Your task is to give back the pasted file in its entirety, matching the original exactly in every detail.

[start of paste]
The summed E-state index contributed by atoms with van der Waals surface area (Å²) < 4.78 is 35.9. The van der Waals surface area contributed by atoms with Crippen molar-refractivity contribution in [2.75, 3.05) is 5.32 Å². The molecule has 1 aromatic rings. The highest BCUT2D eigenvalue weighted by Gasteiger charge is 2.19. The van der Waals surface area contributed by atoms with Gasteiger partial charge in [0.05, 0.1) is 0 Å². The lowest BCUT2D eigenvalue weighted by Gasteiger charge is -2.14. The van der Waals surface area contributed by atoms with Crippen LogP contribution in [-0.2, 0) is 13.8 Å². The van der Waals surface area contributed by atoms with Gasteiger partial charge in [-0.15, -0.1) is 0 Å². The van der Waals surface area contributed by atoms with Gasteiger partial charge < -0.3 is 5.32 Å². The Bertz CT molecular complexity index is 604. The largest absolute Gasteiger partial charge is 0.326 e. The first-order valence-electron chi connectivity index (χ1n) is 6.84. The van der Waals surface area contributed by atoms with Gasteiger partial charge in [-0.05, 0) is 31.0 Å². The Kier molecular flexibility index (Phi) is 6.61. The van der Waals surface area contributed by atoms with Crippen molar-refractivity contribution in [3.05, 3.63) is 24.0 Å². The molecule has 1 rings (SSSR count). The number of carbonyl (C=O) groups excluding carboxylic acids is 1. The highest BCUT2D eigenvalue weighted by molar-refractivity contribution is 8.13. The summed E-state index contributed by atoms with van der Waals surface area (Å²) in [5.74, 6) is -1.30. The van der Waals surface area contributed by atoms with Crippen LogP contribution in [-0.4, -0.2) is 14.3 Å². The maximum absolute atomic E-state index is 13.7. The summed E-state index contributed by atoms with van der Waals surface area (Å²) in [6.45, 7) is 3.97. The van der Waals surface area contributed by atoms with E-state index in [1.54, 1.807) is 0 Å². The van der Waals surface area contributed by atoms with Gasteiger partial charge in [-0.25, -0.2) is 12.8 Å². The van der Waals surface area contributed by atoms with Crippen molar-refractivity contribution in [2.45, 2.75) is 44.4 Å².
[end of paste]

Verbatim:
The summed E-state index contributed by atoms with van der Waals surface area (Å²) < 4.78 is 35.9. The van der Waals surface area contributed by atoms with Crippen molar-refractivity contribution in [2.75, 3.05) is 5.32 Å². The molecule has 1 aromatic rings. The highest BCUT2D eigenvalue weighted by Gasteiger charge is 2.19. The van der Waals surface area contributed by atoms with Gasteiger partial charge in [0.05, 0.1) is 0 Å². The lowest BCUT2D eigenvalue weighted by Gasteiger charge is -2.14. The van der Waals surface area contributed by atoms with Crippen LogP contribution in [-0.2, 0) is 13.8 Å². The van der Waals surface area contributed by atoms with Gasteiger partial charge in [-0.15, -0.1) is 0 Å². The van der Waals surface area contributed by atoms with Gasteiger partial charge < -0.3 is 5.32 Å². The Bertz CT molecular complexity index is 604. The largest absolute Gasteiger partial charge is 0.326 e. The first-order valence-electron chi connectivity index (χ1n) is 6.84. The van der Waals surface area contributed by atoms with Gasteiger partial charge in [-0.05, 0) is 31.0 Å². The Kier molecular flexibility index (Phi) is 6.61. The van der Waals surface area contributed by atoms with Crippen molar-refractivity contribution in [3.05, 3.63) is 24.0 Å². The molecule has 1 rings (SSSR count). The number of carbonyl (C=O) groups excluding carboxylic acids is 1. The highest BCUT2D eigenvalue weighted by molar-refractivity contribution is 8.13. The summed E-state index contributed by atoms with van der Waals surface area (Å²) in [5.74, 6) is -1.30. The van der Waals surface area contributed by atoms with Crippen LogP contribution in [-0.4, -0.2) is 14.3 Å². The maximum absolute atomic E-state index is 13.7. The summed E-state index contributed by atoms with van der Waals surface area (Å²) in [6.45, 7) is 3.97. The van der Waals surface area contributed by atoms with E-state index in [1.54, 1.807) is 0 Å². The van der Waals surface area contributed by atoms with Gasteiger partial charge in [-0.25, -0.2) is 12.8 Å². The van der Waals surface area contributed by atoms with Crippen molar-refractivity contribution in [2.45, 2.75) is 44.4 Å².